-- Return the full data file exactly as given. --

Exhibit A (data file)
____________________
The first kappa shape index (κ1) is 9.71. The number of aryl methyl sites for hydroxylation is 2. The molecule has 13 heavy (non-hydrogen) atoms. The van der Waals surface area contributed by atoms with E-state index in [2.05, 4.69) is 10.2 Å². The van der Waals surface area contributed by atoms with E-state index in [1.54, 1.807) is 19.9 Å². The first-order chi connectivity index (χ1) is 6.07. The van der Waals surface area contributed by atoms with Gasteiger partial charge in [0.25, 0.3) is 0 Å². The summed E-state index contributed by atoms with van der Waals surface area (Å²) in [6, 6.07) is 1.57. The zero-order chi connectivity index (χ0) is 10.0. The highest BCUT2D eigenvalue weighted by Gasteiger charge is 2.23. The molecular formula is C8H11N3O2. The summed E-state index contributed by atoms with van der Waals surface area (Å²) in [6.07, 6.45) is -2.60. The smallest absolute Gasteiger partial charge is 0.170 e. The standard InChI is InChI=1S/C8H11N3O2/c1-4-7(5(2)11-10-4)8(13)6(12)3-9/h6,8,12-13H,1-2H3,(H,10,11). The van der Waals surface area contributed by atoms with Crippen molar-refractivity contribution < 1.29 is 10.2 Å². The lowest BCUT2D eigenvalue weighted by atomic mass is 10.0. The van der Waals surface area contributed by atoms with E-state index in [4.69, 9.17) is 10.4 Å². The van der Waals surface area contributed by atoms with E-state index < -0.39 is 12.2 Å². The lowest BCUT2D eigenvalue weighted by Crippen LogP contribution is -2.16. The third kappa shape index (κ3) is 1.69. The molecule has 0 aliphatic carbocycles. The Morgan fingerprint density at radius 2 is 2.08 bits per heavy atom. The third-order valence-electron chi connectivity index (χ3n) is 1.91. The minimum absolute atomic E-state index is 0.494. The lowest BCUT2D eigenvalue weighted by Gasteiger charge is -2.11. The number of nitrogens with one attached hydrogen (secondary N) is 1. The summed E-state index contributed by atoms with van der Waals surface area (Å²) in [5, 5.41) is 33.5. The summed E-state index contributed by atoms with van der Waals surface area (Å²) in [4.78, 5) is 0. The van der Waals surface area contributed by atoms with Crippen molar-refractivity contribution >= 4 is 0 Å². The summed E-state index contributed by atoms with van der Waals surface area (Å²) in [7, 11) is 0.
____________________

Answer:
The first kappa shape index (κ1) is 9.71. The number of aryl methyl sites for hydroxylation is 2. The molecule has 13 heavy (non-hydrogen) atoms. The van der Waals surface area contributed by atoms with E-state index in [2.05, 4.69) is 10.2 Å². The van der Waals surface area contributed by atoms with E-state index in [1.54, 1.807) is 19.9 Å². The first-order chi connectivity index (χ1) is 6.07. The van der Waals surface area contributed by atoms with Gasteiger partial charge in [0.25, 0.3) is 0 Å². The summed E-state index contributed by atoms with van der Waals surface area (Å²) in [6, 6.07) is 1.57. The zero-order chi connectivity index (χ0) is 10.0. The highest BCUT2D eigenvalue weighted by Gasteiger charge is 2.23. The molecular formula is C8H11N3O2. The summed E-state index contributed by atoms with van der Waals surface area (Å²) in [6.07, 6.45) is -2.60. The smallest absolute Gasteiger partial charge is 0.170 e. The standard InChI is InChI=1S/C8H11N3O2/c1-4-7(5(2)11-10-4)8(13)6(12)3-9/h6,8,12-13H,1-2H3,(H,10,11). The van der Waals surface area contributed by atoms with Crippen molar-refractivity contribution < 1.29 is 10.2 Å². The lowest BCUT2D eigenvalue weighted by atomic mass is 10.0. The van der Waals surface area contributed by atoms with E-state index in [4.69, 9.17) is 10.4 Å². The van der Waals surface area contributed by atoms with E-state index < -0.39 is 12.2 Å². The lowest BCUT2D eigenvalue weighted by Crippen LogP contribution is -2.16. The third kappa shape index (κ3) is 1.69. The molecule has 0 aliphatic carbocycles. The Morgan fingerprint density at radius 2 is 2.08 bits per heavy atom. The third-order valence-electron chi connectivity index (χ3n) is 1.91. The minimum absolute atomic E-state index is 0.494. The lowest BCUT2D eigenvalue weighted by Gasteiger charge is -2.11. The number of nitrogens with one attached hydrogen (secondary N) is 1. The summed E-state index contributed by atoms with van der Waals surface area (Å²) in [5, 5.41) is 33.5. The summed E-state index contributed by atoms with van der Waals surface area (Å²) in [4.78, 5) is 0. The van der Waals surface area contributed by atoms with Crippen molar-refractivity contribution >= 4 is 0 Å². The summed E-state index contributed by atoms with van der Waals surface area (Å²) in [7, 11) is 0.